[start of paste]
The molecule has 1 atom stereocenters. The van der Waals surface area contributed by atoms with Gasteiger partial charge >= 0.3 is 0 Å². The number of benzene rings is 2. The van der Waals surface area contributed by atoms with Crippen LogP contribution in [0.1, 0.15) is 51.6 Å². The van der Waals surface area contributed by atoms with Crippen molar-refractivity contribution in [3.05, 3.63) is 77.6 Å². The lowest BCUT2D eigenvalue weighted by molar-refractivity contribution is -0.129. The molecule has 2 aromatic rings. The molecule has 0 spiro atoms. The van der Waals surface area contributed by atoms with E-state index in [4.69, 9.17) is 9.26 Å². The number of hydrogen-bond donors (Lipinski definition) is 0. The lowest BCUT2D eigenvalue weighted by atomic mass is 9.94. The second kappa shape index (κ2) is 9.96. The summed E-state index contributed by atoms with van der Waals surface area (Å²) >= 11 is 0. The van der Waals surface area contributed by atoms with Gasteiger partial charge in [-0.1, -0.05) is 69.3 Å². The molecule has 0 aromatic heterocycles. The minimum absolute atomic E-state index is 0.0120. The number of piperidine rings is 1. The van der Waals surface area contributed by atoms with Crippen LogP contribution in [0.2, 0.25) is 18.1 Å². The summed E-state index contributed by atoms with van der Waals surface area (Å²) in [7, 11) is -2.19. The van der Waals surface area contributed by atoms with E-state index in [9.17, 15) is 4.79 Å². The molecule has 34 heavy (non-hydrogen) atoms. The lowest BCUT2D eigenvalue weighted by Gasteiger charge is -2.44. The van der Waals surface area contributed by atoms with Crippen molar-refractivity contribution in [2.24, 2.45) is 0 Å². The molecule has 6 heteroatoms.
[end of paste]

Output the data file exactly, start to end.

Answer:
The molecule has 1 atom stereocenters. The van der Waals surface area contributed by atoms with Gasteiger partial charge >= 0.3 is 0 Å². The number of benzene rings is 2. The van der Waals surface area contributed by atoms with Crippen LogP contribution in [0.1, 0.15) is 51.6 Å². The van der Waals surface area contributed by atoms with Crippen molar-refractivity contribution in [3.05, 3.63) is 77.6 Å². The lowest BCUT2D eigenvalue weighted by molar-refractivity contribution is -0.129. The molecule has 2 aromatic rings. The molecule has 0 spiro atoms. The van der Waals surface area contributed by atoms with E-state index in [4.69, 9.17) is 9.26 Å². The number of hydrogen-bond donors (Lipinski definition) is 0. The lowest BCUT2D eigenvalue weighted by atomic mass is 9.94. The second kappa shape index (κ2) is 9.96. The summed E-state index contributed by atoms with van der Waals surface area (Å²) >= 11 is 0. The van der Waals surface area contributed by atoms with Gasteiger partial charge in [-0.1, -0.05) is 69.3 Å². The molecule has 0 aromatic heterocycles. The minimum absolute atomic E-state index is 0.0120. The number of piperidine rings is 1. The van der Waals surface area contributed by atoms with Crippen LogP contribution in [0.2, 0.25) is 18.1 Å². The summed E-state index contributed by atoms with van der Waals surface area (Å²) in [7, 11) is -2.19. The van der Waals surface area contributed by atoms with E-state index in [9.17, 15) is 4.79 Å². The molecule has 34 heavy (non-hydrogen) atoms. The lowest BCUT2D eigenvalue weighted by Gasteiger charge is -2.44. The van der Waals surface area contributed by atoms with Crippen molar-refractivity contribution in [2.24, 2.45) is 0 Å². The molecule has 6 heteroatoms.